Here are two questions about the bonuses that I did not discuss in my blog yesterday:
1. Could the bonuses be compensating for the risks of a career in finance?
2. Shouldn't Goldman want to limit the bonuses paid its employees?
1. Consider actors' careers. A handful of actors have huge incomes. Most actors have such meager incomes that they abandon acting as a career. The lucky handful are like lottery winners. The only way you can motivate people to buy a lottery ticket is to have a big jackpot for the winner of the lottery. Similarly, the only way you can motivate people to attempt a career in acting is to provide a jackpot for the tiny handful of aspirants who succeed.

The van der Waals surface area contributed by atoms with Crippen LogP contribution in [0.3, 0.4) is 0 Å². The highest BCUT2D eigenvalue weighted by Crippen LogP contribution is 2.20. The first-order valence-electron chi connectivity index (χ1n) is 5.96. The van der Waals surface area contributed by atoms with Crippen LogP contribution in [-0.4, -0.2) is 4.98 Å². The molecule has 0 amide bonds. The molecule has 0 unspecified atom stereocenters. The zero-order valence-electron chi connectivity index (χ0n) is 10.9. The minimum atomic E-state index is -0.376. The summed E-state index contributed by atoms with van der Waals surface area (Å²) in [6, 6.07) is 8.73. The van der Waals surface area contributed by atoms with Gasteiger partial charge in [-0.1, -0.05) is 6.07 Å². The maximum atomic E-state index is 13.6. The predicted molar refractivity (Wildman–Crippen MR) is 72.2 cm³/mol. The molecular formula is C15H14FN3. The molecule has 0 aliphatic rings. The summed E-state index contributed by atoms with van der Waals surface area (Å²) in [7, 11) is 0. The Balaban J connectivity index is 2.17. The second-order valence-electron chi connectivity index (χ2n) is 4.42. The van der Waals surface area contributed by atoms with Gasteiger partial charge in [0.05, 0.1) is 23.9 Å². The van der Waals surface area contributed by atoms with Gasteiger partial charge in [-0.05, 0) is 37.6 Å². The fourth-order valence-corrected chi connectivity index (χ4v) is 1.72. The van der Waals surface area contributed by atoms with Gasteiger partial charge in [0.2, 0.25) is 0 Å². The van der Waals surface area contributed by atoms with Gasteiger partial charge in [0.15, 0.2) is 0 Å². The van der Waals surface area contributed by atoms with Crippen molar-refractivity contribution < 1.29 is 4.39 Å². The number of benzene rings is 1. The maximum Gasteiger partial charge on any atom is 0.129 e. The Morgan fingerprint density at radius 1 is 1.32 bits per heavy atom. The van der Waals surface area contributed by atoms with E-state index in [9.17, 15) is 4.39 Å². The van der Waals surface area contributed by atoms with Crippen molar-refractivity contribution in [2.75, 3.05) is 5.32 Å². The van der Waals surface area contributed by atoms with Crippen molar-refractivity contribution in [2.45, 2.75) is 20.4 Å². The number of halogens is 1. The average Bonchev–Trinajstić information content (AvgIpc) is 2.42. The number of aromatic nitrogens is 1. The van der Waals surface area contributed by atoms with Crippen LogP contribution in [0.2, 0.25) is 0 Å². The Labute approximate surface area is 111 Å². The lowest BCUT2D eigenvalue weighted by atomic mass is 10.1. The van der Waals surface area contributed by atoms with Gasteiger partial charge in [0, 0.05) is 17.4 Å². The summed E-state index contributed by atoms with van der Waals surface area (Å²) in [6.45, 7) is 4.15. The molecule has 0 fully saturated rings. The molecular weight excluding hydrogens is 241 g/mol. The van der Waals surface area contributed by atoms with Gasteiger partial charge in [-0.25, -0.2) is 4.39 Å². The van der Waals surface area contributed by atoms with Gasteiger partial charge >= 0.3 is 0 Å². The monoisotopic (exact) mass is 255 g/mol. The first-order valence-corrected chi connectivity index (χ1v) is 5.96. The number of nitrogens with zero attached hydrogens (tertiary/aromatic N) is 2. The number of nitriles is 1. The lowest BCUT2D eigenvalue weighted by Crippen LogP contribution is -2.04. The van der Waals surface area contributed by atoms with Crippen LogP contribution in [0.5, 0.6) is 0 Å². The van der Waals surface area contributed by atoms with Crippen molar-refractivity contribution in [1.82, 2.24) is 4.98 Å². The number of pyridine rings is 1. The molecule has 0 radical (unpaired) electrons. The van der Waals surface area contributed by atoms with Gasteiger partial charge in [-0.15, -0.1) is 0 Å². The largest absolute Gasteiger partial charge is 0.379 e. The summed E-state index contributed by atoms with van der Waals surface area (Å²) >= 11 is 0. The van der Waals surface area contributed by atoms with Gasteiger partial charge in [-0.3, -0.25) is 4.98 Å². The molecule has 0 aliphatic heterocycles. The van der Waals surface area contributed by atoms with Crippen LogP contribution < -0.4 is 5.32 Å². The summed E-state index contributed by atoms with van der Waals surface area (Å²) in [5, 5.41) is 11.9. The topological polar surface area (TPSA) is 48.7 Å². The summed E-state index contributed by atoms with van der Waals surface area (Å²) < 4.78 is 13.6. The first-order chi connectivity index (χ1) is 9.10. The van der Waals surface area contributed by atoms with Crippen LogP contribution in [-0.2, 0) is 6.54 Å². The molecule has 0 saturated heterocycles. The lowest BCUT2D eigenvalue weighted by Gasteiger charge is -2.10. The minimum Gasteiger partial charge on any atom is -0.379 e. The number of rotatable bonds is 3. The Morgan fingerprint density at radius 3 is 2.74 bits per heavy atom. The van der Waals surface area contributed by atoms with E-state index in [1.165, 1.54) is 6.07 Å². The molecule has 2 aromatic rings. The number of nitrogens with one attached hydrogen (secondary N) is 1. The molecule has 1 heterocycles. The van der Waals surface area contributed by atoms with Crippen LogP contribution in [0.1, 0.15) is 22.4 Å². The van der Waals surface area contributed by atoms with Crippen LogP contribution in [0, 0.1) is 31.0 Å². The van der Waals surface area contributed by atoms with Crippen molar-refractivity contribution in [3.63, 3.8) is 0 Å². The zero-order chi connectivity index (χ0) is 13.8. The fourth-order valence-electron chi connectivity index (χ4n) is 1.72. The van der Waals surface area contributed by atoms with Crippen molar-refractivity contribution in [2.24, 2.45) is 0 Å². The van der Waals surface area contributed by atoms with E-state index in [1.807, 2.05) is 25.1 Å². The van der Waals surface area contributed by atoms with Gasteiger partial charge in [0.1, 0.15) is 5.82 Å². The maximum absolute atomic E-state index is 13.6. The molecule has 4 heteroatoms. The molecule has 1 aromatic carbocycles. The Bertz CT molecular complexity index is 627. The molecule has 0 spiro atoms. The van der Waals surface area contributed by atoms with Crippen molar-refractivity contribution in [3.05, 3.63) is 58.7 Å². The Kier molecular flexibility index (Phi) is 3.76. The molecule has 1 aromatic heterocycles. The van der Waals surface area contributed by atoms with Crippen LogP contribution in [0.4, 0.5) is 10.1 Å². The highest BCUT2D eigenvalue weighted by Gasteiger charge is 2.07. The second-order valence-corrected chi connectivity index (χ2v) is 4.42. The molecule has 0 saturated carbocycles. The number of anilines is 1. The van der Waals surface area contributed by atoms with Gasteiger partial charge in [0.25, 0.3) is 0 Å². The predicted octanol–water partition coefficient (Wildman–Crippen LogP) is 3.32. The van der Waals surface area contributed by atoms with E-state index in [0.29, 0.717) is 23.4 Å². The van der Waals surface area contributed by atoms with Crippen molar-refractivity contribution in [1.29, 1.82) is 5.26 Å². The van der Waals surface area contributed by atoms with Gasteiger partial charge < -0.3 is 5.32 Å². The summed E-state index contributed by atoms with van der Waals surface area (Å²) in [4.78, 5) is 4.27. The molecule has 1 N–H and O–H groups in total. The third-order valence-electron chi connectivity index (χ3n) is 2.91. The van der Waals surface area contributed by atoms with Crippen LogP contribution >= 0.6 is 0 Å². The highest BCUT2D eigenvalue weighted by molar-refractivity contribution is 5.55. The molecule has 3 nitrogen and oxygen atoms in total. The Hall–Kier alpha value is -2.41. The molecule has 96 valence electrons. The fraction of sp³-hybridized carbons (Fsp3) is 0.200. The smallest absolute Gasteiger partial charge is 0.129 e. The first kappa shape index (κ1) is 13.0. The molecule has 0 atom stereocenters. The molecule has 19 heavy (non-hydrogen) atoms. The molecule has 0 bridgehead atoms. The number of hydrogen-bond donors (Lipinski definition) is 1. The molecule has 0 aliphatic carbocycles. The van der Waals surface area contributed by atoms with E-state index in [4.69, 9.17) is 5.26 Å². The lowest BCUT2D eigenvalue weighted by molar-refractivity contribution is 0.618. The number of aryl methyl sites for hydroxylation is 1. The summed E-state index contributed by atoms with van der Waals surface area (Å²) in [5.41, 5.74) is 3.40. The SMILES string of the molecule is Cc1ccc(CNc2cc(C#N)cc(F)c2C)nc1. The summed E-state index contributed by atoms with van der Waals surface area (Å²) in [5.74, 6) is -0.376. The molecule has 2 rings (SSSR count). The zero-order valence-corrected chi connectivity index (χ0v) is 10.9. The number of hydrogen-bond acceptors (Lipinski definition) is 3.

Could finance be the same? It is, after all, a risky business. The question is what happens to employees of Goldman Sachs or other financial firms if they engineer or approve a very risky deal, and the deal is a flop. Are they exiled from the industry? Do they end up as waiters? If so, the huge incomes of successful financiers would be justified as compensation for the risk of failure. My impression is that the failed traders, deal makers, etc., do not end up as waiters, or in other relatively impecunious jobs (I say "relatively" because waiters in elite restaurants are well paid by ordinary standards). Their training and experience equip them for a variety of good jobs in the financial industry. They can look forward to a soft landing, and therefore it is unlikely that the high incomes of the most successful financiers are compensation for the risk of failure.